MRO purchases in the packaging industry are often made more complicated by strict health and safety rules but that doesn’t mean there aren’t opportunities to make efficiencies

The UK’s packaging, plastics and paper industries have a number of challenges in common when it comes to Maintenance, Repair and Operations procurement (MRO). These are industries where there is a lot of competition, margins are often tight and raw material costs vary hugely with currency fluctuations, such as those seen recently following the vote to leave the EU. As such, there is significant pressure on organisations to find efficiencies that will help their bottom line, and MRO is an area where significant savings can be made.

However, it is also an area, according to Del Tiwana, Industry Sector Manager at RS, that is often ignored by companies. “MRO can seem pretty complicated, which means that in some cases businesses don’t understand it, and even if they do, they may feel it’s not worth the effort to tack their MRO strategy,” he explains.
 
The fact is that these manufacturers often run numerous pieces of plant machinery and order large amounts of replacement parts, tools and components over the course of the year. “There is a big focus on sustainability,” says Tiwana. “While a small number of the biggest companies choose to replace old machinery with more sustainable, newer models, others don’t have the capital to invest in a large amounts of new equipment, so it is about getting extra life out of old machinery.”
 
Trusted suppliers
While this strategy is understandable in cost terms, it makes it vital to have a good MRO strategy in place, along with suppliers you can trust so that when machines do break down, it won’t cost your business money. As Helen Alder, the Chartered Institute of Procurement and Supply’s head of knowledge and product development, explains: “Organisations don’t always understand what MRO is, and therefore they do not see the need or value in having a strategy in place.
 
“The most significant reason for getting this right is that among the products you purchase will be items that would cause your operations to grind to a halt if they went wrong and you can’t replace them quickly,” she adds. “Ultimately, the most important thing is to keep your business running so that you don’t have downtime that incurs costs and affects profitability.”
 
The answer is to work with fewer, trusted suppliers who carry the stock that engineers require and can deliver those products in the time required. For the packaging industry, this is made more complex by the need for a number of specialist parts or specific types of PPE safety-approved equipment. “With PPE, if it is not right for the employee – if the footwear, gloves, ear defenders or glasses and so on are not correct – then the employee has the right not to work,” explains Tiwana. “As such, it’s very important to get this right, so our customers work with RS because we have knowledge and expertise on PPE and other specific products that are required by health and safety rules governing the sector.”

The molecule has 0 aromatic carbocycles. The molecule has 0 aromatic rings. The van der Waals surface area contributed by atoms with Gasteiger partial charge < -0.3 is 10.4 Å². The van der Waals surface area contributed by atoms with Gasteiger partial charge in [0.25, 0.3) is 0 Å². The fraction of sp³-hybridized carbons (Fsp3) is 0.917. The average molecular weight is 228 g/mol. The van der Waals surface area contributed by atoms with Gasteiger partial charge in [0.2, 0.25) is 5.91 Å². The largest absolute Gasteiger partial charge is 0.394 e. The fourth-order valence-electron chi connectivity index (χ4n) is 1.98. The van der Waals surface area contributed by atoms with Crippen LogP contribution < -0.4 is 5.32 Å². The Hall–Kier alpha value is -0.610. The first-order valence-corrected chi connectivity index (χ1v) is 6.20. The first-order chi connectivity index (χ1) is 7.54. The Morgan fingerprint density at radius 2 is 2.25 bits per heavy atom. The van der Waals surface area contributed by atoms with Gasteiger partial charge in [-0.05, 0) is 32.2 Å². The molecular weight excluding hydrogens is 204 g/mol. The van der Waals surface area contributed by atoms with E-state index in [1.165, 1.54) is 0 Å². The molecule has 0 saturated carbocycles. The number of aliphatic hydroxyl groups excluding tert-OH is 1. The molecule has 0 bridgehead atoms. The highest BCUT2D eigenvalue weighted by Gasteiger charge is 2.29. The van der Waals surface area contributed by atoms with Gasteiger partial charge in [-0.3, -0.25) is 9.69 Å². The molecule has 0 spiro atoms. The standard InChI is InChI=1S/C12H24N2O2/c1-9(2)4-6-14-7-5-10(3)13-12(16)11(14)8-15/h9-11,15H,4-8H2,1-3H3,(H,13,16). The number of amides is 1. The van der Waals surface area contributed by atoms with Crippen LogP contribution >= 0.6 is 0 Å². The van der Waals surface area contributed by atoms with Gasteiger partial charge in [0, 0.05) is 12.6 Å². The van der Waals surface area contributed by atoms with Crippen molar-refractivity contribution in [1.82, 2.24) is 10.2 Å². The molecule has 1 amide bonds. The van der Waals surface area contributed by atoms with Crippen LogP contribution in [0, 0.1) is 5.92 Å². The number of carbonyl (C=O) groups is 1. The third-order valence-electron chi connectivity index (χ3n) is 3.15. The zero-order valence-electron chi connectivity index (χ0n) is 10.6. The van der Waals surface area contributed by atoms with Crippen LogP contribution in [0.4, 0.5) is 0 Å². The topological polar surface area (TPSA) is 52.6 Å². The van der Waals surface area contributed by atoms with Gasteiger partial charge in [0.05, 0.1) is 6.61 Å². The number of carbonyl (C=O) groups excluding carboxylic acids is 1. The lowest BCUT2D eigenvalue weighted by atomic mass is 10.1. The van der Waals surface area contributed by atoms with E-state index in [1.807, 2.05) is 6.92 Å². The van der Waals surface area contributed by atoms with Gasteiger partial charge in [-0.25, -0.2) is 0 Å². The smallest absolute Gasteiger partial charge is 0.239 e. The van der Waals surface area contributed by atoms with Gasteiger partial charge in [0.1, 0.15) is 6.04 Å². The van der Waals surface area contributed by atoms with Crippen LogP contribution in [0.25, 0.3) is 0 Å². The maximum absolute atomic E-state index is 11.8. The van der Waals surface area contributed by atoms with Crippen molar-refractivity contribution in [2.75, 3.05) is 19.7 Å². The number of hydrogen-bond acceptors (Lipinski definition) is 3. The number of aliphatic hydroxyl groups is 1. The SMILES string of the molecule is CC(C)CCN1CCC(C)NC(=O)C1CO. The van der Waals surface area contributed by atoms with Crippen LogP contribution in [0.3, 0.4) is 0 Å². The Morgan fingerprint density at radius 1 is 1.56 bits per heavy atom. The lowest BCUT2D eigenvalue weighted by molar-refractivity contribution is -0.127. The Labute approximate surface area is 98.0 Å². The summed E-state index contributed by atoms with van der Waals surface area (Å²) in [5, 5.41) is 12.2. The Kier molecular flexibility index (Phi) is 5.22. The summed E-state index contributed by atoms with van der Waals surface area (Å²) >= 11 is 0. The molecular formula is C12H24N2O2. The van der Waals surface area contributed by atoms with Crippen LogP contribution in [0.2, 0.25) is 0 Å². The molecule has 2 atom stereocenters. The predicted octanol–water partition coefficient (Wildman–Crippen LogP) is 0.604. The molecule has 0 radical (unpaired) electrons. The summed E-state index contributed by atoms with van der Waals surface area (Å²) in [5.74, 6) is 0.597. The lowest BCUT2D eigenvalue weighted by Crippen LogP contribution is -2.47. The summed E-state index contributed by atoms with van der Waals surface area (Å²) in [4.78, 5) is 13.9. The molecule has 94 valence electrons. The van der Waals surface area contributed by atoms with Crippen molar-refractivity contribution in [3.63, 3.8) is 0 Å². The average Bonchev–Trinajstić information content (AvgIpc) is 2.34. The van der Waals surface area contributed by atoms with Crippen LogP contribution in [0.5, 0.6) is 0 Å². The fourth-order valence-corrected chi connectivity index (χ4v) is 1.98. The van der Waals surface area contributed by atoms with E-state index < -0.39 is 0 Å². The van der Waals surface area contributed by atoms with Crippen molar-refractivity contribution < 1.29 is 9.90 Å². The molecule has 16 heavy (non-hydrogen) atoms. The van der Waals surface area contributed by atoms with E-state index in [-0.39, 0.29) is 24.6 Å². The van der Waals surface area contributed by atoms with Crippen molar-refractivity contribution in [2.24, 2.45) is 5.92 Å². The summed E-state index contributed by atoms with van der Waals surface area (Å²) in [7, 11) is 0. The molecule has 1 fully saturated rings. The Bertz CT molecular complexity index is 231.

Reducing “maverick” spending
This leads to another potential risk area with MRO procurement, both in terms of costs and actual safety – “maverick spending”. “This is a massive risk,” says Alder. “Buying parts from a non-approved suppliers may cost more and possibly take longer to source, but the biggest issue is the quality of the parts. It’s not unknown for engineers or other employees to search the internet and buy parts that turn out to be counterfeit, or that don’t meet the required quality levels. Where you have these products going into machines with moving parts, you have potentially very serious consequences if they go wrong.”
 
By working with a small group of approved suppliers, ideally ones that provide an integrated eProcurement system, which makes ordering easier for the end user, its possible to dramatically cut maverick spend and streamline the entire MRO process.
"So many manufacturers have stores full of all sorts of different brands and products, which are all classified as working capital"Del Tiwana, Industry Sector Manager, RS
The final area that companies should be reviewing is the amount of MRO stock it holds on premises. “So many manufacturers in this sector have stores full of all sorts of different brands and products,” says Tiwana. “And if you’re holding stock it is all classified as working capital. At RS we can help customers review that stock and in many cases most of it isn’t needed because we can deliver replacements next day, which frees up space and working capital.
 
“And, if a company has stock that is definitely needed on-site, it’s possible to use consignment stock. This is where products are located in a company’s premises but are owned by the supplier. This way they only pay for it when they use it; it’s not on the books but it’s ready and available when they want it.”